Civil society leaders have commended the conduct of the national convention of the main opposition Peoples Democratic Party (PDP), which held on Saturday in Abuja.
The convention elected a former vice president, Atiku Abubakar, to fly the party’s flag in the 2023 presidential election.
Executive Director, YIAGA Africa, Samson Itodo, and a Director at the Open Society Foundations, Ayisha Osori, gave the commendation Sunday when they appeared on the online interview programme, 90MinutesAfrica, hosted by Rudolf Okonkwo and Chido Onumah.
Osori said that despite the alleged role of money in influencing the choices made by the delegates, there were few factors that affected the outcome of the convention, which the political process could benefit from.
“Despite what we know about how delegates were selected and what influenced delegates, I think part of what we saw at the convention was actually a bit of what democracy could look like,” Osori said.
She cited the example of how the voting process was organised in a way that it was impossible to determine how the delegates from each state voted.
“Instead of having ballot boxes arranged according to states, there was just one major box for the votes of all the delegates. This was a game changer. It ensured that it was difficult to know how the delegates voted,” she noted.
Itodo said the PDP should replicate what happened at the National Convention across the states in future elections.
“It is good to see that at the national level, the PDP is getting accustomed to a well organised, well choreographed party primary unlike what we had at the subnational levels that was very disruptive and violent,” Itodo said.
“It looks like the party has gotten its act together with respect to organisation and logistics. Twenty-four hours to the primary, the venue was well organised with seats for delegates and the cubicles in place. In terms of organisation, I will give the party a pass mark,” Itodo added.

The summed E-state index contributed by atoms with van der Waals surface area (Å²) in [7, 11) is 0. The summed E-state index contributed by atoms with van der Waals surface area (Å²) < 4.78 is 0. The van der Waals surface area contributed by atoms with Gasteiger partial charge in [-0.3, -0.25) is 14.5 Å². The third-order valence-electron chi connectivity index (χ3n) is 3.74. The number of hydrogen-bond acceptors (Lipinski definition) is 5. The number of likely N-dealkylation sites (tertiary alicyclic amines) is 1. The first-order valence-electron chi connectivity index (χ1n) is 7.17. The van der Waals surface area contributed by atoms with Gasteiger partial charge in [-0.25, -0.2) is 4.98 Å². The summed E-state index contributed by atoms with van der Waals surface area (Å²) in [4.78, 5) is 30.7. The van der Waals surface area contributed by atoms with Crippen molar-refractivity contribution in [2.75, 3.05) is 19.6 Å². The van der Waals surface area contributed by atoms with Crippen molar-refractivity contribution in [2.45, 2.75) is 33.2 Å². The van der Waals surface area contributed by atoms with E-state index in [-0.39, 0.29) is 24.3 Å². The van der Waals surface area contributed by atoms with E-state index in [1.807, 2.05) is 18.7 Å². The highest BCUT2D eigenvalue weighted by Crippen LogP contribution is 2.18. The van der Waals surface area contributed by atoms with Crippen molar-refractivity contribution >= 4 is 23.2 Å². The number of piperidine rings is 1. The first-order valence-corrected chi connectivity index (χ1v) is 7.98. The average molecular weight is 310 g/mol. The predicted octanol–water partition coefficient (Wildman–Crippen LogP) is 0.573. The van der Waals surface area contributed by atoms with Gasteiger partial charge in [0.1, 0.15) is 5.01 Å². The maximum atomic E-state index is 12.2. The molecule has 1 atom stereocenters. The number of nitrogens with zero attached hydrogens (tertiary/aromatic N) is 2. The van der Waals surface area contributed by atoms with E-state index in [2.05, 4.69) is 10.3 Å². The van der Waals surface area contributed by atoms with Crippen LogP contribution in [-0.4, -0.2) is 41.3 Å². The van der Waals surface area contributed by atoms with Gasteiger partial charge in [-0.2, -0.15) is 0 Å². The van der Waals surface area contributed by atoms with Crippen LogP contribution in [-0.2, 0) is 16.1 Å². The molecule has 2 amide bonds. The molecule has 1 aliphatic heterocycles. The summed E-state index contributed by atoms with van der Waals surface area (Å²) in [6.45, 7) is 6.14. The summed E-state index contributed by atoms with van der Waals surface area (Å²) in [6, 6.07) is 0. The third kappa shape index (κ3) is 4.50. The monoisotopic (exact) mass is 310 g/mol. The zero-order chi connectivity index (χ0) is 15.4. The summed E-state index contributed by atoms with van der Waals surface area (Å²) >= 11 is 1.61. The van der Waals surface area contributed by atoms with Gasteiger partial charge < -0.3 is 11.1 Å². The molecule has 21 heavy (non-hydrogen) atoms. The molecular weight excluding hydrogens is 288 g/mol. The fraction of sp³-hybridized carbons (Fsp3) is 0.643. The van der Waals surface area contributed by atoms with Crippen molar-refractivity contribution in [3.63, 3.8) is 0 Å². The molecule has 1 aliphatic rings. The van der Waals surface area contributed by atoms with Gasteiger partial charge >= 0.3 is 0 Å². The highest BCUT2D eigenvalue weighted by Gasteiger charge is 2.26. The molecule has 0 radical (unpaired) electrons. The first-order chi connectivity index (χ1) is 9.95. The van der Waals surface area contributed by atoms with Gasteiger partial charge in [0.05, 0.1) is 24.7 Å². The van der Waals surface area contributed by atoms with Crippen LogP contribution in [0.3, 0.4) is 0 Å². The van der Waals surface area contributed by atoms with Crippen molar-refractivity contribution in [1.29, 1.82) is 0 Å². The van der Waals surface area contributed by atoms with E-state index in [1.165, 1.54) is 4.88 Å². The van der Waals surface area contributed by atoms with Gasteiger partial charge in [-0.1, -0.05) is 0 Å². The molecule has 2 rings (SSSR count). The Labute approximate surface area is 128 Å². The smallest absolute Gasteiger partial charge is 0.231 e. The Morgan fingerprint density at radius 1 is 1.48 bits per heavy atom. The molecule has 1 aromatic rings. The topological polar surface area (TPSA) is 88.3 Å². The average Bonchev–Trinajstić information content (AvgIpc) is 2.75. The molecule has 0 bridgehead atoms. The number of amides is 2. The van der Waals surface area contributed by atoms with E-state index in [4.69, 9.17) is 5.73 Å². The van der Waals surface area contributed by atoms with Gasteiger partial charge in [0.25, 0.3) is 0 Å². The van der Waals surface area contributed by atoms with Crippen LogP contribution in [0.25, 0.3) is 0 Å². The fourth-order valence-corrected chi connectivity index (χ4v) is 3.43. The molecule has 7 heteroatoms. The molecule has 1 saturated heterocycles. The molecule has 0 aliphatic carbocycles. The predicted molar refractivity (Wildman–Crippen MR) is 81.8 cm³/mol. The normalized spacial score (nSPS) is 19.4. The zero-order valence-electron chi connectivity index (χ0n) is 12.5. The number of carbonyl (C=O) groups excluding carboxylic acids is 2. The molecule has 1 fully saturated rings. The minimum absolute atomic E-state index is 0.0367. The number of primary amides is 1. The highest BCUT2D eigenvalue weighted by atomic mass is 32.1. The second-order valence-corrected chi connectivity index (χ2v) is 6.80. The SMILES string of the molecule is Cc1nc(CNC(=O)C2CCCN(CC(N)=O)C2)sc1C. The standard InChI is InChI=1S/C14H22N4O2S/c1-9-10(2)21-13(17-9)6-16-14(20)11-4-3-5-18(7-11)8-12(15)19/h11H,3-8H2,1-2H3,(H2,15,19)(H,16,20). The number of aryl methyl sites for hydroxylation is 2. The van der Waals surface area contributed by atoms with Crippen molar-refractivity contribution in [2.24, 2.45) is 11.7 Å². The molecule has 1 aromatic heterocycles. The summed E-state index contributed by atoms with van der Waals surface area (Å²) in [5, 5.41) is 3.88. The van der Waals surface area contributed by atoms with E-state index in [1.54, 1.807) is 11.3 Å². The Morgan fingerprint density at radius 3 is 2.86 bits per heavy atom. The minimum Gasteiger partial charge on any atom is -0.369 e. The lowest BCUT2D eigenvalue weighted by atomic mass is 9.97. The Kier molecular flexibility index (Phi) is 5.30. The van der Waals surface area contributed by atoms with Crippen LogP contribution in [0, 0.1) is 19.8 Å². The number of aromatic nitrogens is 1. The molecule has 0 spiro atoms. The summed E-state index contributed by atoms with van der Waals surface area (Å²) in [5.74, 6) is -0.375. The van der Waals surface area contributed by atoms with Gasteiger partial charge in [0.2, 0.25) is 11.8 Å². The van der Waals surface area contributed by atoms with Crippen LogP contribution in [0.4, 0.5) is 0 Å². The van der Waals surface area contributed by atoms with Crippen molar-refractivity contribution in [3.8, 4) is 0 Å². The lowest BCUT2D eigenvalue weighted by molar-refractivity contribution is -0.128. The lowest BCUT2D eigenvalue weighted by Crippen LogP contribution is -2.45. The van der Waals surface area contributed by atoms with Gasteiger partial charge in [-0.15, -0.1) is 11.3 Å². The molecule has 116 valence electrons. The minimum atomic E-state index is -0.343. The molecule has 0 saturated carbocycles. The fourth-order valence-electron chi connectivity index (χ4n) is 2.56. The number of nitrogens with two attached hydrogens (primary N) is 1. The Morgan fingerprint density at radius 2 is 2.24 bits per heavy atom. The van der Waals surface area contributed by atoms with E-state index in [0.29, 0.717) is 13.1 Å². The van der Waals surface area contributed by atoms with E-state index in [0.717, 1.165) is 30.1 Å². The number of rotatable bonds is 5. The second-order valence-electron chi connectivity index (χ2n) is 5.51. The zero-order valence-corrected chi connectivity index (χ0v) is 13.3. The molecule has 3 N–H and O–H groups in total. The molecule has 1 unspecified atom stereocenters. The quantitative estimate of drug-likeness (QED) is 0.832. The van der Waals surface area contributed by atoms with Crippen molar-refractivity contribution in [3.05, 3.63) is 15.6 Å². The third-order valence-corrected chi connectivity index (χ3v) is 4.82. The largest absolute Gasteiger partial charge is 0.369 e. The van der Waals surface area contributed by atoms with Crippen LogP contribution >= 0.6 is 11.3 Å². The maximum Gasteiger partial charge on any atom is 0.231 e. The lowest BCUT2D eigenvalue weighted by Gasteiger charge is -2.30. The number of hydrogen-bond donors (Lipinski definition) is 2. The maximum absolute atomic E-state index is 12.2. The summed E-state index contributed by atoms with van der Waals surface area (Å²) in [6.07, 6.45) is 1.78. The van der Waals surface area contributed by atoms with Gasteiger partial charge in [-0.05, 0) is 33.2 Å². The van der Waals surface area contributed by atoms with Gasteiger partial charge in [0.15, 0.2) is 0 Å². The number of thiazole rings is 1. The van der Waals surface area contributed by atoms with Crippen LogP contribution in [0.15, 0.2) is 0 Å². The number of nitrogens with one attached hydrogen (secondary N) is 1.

He praised the party for making efforts to include persons living with disability as part of delegates, describing it as a “positive development.”
On the ruling party’s preparation for its presidential primary, Itodo expressed doubt about the desire of the APC to conduct a primary to elect its presidential candidate.
“The APC have yet to conduct screening for their presidential aspirants. They have been shifting the goalpost. No one has any information as to when they will be screened and that is disturbing,” Itodo observed.
“Everything the party is doing is just laying the ground for a consensus. I don’t think the party wants to conduct any primary. They just want to adopt a sole candidate for the presidential election. But if they do so without conformity to the provisions of the law, then I suspect there might be an implosion very soon within the party.”
The APC has already rescheduled its presidential primary to June 6-8 following the one-week extension given to political parties by INEC to conclude their primaries and submit the names of the candidates for different positions.